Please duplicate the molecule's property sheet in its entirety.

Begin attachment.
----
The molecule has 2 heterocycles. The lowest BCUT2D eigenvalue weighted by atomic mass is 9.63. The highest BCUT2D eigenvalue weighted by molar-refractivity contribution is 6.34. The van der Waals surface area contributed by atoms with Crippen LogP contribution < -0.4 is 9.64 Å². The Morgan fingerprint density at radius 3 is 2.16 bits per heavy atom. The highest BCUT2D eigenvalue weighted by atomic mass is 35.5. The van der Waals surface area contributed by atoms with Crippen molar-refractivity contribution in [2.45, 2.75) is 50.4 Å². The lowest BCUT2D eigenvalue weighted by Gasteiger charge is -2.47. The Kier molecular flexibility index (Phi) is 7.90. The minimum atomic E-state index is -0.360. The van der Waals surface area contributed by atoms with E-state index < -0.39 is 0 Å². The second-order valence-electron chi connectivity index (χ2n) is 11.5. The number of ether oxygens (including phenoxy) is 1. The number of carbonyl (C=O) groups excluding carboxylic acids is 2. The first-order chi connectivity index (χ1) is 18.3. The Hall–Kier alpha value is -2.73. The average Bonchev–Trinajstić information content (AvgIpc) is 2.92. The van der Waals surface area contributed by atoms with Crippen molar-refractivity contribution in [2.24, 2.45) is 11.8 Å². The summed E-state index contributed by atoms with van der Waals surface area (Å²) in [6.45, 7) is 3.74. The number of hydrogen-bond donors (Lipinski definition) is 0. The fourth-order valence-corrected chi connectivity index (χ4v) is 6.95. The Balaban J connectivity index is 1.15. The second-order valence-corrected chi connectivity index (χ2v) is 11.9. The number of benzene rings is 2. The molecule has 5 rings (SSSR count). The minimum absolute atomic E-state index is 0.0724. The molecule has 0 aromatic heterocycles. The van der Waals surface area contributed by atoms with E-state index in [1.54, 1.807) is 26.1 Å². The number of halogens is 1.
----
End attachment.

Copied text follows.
The molecule has 2 heterocycles. The lowest BCUT2D eigenvalue weighted by atomic mass is 9.63. The highest BCUT2D eigenvalue weighted by molar-refractivity contribution is 6.34. The van der Waals surface area contributed by atoms with Crippen LogP contribution < -0.4 is 9.64 Å². The Morgan fingerprint density at radius 3 is 2.16 bits per heavy atom. The highest BCUT2D eigenvalue weighted by atomic mass is 35.5. The van der Waals surface area contributed by atoms with Crippen molar-refractivity contribution in [2.45, 2.75) is 50.4 Å². The lowest BCUT2D eigenvalue weighted by Gasteiger charge is -2.47. The Kier molecular flexibility index (Phi) is 7.90. The minimum atomic E-state index is -0.360. The van der Waals surface area contributed by atoms with E-state index < -0.39 is 0 Å². The second-order valence-electron chi connectivity index (χ2n) is 11.5. The number of ether oxygens (including phenoxy) is 1. The number of carbonyl (C=O) groups excluding carboxylic acids is 2. The first-order chi connectivity index (χ1) is 18.3. The Hall–Kier alpha value is -2.73. The average Bonchev–Trinajstić information content (AvgIpc) is 2.92. The van der Waals surface area contributed by atoms with Crippen molar-refractivity contribution in [2.24, 2.45) is 11.8 Å². The summed E-state index contributed by atoms with van der Waals surface area (Å²) in [6.45, 7) is 3.74. The number of hydrogen-bond donors (Lipinski definition) is 0. The fourth-order valence-corrected chi connectivity index (χ4v) is 6.95. The Balaban J connectivity index is 1.15. The second-order valence-corrected chi connectivity index (χ2v) is 11.9. The number of benzene rings is 2. The molecule has 5 rings (SSSR count). The minimum absolute atomic E-state index is 0.0724. The molecule has 0 aromatic heterocycles. The van der Waals surface area contributed by atoms with E-state index in [1.54, 1.807) is 26.1 Å². The number of halogens is 1.